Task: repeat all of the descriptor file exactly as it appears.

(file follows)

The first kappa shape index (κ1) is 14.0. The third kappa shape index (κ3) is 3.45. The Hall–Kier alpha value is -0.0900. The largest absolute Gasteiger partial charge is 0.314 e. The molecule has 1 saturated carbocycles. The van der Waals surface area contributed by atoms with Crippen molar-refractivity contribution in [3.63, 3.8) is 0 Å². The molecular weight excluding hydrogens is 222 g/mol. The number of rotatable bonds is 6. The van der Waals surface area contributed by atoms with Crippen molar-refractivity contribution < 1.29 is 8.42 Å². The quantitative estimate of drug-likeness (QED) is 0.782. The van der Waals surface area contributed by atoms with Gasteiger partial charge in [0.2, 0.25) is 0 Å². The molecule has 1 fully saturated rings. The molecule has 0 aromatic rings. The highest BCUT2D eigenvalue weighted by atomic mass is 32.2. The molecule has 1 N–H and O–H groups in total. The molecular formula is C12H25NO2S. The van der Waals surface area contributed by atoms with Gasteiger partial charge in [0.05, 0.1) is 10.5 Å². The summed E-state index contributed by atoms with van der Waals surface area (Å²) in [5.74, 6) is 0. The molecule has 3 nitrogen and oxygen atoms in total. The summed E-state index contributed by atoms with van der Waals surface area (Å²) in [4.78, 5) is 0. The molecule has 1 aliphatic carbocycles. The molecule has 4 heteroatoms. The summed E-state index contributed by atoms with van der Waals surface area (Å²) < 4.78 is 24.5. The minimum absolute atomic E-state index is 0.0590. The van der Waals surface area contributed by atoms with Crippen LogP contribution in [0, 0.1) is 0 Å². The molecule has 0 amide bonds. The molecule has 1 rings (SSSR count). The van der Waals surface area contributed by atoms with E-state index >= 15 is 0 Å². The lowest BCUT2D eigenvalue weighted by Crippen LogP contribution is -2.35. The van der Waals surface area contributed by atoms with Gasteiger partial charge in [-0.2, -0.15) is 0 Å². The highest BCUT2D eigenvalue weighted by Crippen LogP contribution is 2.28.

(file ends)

The first kappa shape index (κ1) is 14.0. The third kappa shape index (κ3) is 3.45. The Hall–Kier alpha value is -0.0900. The largest absolute Gasteiger partial charge is 0.314 e. The molecule has 1 saturated carbocycles. The van der Waals surface area contributed by atoms with Crippen molar-refractivity contribution in [3.63, 3.8) is 0 Å². The molecular weight excluding hydrogens is 222 g/mol. The number of rotatable bonds is 6. The van der Waals surface area contributed by atoms with Crippen molar-refractivity contribution < 1.29 is 8.42 Å². The quantitative estimate of drug-likeness (QED) is 0.782. The van der Waals surface area contributed by atoms with Gasteiger partial charge in [0.2, 0.25) is 0 Å². The molecule has 1 fully saturated rings. The molecule has 0 aromatic rings. The highest BCUT2D eigenvalue weighted by atomic mass is 32.2. The molecule has 1 N–H and O–H groups in total. The molecular formula is C12H25NO2S. The van der Waals surface area contributed by atoms with Gasteiger partial charge in [0.05, 0.1) is 10.5 Å². The summed E-state index contributed by atoms with van der Waals surface area (Å²) in [5.74, 6) is 0. The molecule has 3 nitrogen and oxygen atoms in total. The summed E-state index contributed by atoms with van der Waals surface area (Å²) in [4.78, 5) is 0. The molecule has 1 aliphatic carbocycles. The molecule has 4 heteroatoms. The summed E-state index contributed by atoms with van der Waals surface area (Å²) < 4.78 is 24.5. The minimum absolute atomic E-state index is 0.0590. The van der Waals surface area contributed by atoms with Crippen LogP contribution in [0, 0.1) is 0 Å². The molecule has 0 amide bonds. The molecule has 1 rings (SSSR count). The van der Waals surface area contributed by atoms with E-state index >= 15 is 0 Å². The lowest BCUT2D eigenvalue weighted by Crippen LogP contribution is -2.35. The van der Waals surface area contributed by atoms with Gasteiger partial charge in [-0.2, -0.15) is 0 Å². The highest BCUT2D eigenvalue weighted by Crippen LogP contribution is 2.28.